Fit to face exams and beyond

14th October 2005 at 01:00
ESSENTIAL GCSE PE FOR EDEXCEL. By Sue Hartigan. Hodder Arnold pound;14.99.

MEETING SEN IN THE CURRICULUM: PESports. By Crispin Andrews. David Fulton Publishers pound;25.

PHYSICAL EDUCATION FOR LIFELONG FITNESS (2nd edition). Human Kinetics Pounds 26.50.

Mike Levy reviews guides for GCSE, special needs and life after school

Essential GCSE PE for Edexcel aims to provide students with the information they need to pass the written exam and is divided into three sections: exercise and training; safety aspects and risk assessment in physical activities and sport; and applied anatomy and physiology. There is a useful chapter to test your understanding, a helpful glossary and an index.

Each chapter is well illustrated with diagrams and photos, and the layout is appropriately energetic. Students are given lots to think about with a clear set of learning goals and questions and activities on each page. The chapter on the principles of training provides an in-depth overview. With lots of good action photos, little space is wasted. The illustrations cover a wide variety of sports and activities so few students should feel left out.

The author provides a careful progression so that students really get a sense of building their knowledge and skills. Hartigan (a long-standing PE teacher and principal examiner) has also varied the material, including fun activities such as a revision crossword, but on the whole the tone is serious, focused and fit for purpose.

In Meeting SEN in the Curriculum: PESports, Crispin Andrews combines special needs expertise with the specifics of PE and sports education. His background as an educational sports journalist (including contributions to The TES) ensures that the subject is clearly presented. He has also drawn on the experience and knowledge of three special needs specialists to produce a teachers' guide that is comprehensive and authoritative. The accompanying CD contains templates and checklists that can be adapted for your own use. There is also a useful set of resources for pupils, such as a self-evaluation checklist, rules for sports and so on.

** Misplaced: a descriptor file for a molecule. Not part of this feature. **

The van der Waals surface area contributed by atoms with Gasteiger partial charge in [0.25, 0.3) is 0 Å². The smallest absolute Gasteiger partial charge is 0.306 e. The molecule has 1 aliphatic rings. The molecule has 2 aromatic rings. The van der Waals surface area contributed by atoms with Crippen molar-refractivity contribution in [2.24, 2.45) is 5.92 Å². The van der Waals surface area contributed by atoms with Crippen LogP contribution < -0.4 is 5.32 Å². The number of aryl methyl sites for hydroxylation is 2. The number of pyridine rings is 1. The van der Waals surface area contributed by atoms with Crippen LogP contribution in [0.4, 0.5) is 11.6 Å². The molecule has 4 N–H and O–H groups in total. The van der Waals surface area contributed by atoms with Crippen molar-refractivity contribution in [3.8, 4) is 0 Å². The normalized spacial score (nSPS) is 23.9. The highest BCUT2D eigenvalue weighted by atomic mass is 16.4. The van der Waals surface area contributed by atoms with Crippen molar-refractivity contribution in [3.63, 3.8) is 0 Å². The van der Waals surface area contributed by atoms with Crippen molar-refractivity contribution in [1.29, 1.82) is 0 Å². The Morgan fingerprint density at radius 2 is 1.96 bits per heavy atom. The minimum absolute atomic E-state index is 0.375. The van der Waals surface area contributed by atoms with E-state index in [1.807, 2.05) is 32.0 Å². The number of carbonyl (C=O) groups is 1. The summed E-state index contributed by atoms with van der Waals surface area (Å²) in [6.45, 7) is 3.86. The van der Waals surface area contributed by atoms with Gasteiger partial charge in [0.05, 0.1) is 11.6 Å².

The opening chapters set out how and where you can start to write a special needs policy for your department. In what may often be seen as a daunting task, the author provides case studies and examples. There is a useful overview of different needs and how to help meet them. The book's core is a chapter on creating an inclusive environment for PE and sports, with a detailed section on what such an environment might look like.

A real strength of the book is the background information and context combined with practical ideas, such as ensuring that changing-room pegs are at the right height and that colour-blind students are not confused by the markings on the gym floor. A powerful section on including the excluded looks at practical programmes that have been tried and tested (and often really enjoyed by pupils). This very timely book provides a comprehensive survey of the issues and a well-directed overview of best practice in the UK.

Although Physical Education for Lifelong Fitness was written for PE and sports teachers taking part in the Physical Best programme in the US, its encyclopedic breadth will be of use to British teachers. This large-format book packs a lot of information, advice and good practice into its 334 pages. Different authors cover the foundations and components of health-related fitness and physical activity, curriculum and teaching methods as well as a chunky section on assessing physical fitness in a health context. The book has a rather academic view (indeed, the references at the end are a great starting point for research). It deals with barriers to physical activity for children with disabilities and looks at why (it seems) young people are becoming generally less active and more unfit.

The book is very "can do" in its approach: practical advice ranges from how to motivate students for an active life to what kind of shape-up programmes work best - and what exactly do we mean when we say: "PE should be fun"? It is good on basic training principles and on healthy diets and how to achieve them.

It's more of a useful handbook than a good read, with tips for things like skinfold testing, bench press techniques and how to tailor programmes to specific needs. The six appendices offer template worksheets, exercises for pre-puberty, and a useful illustrated section giving alternatives to "questionable exercises" such as yoga plough. The book warns you of the dangers and in each case provides a safer alternative.

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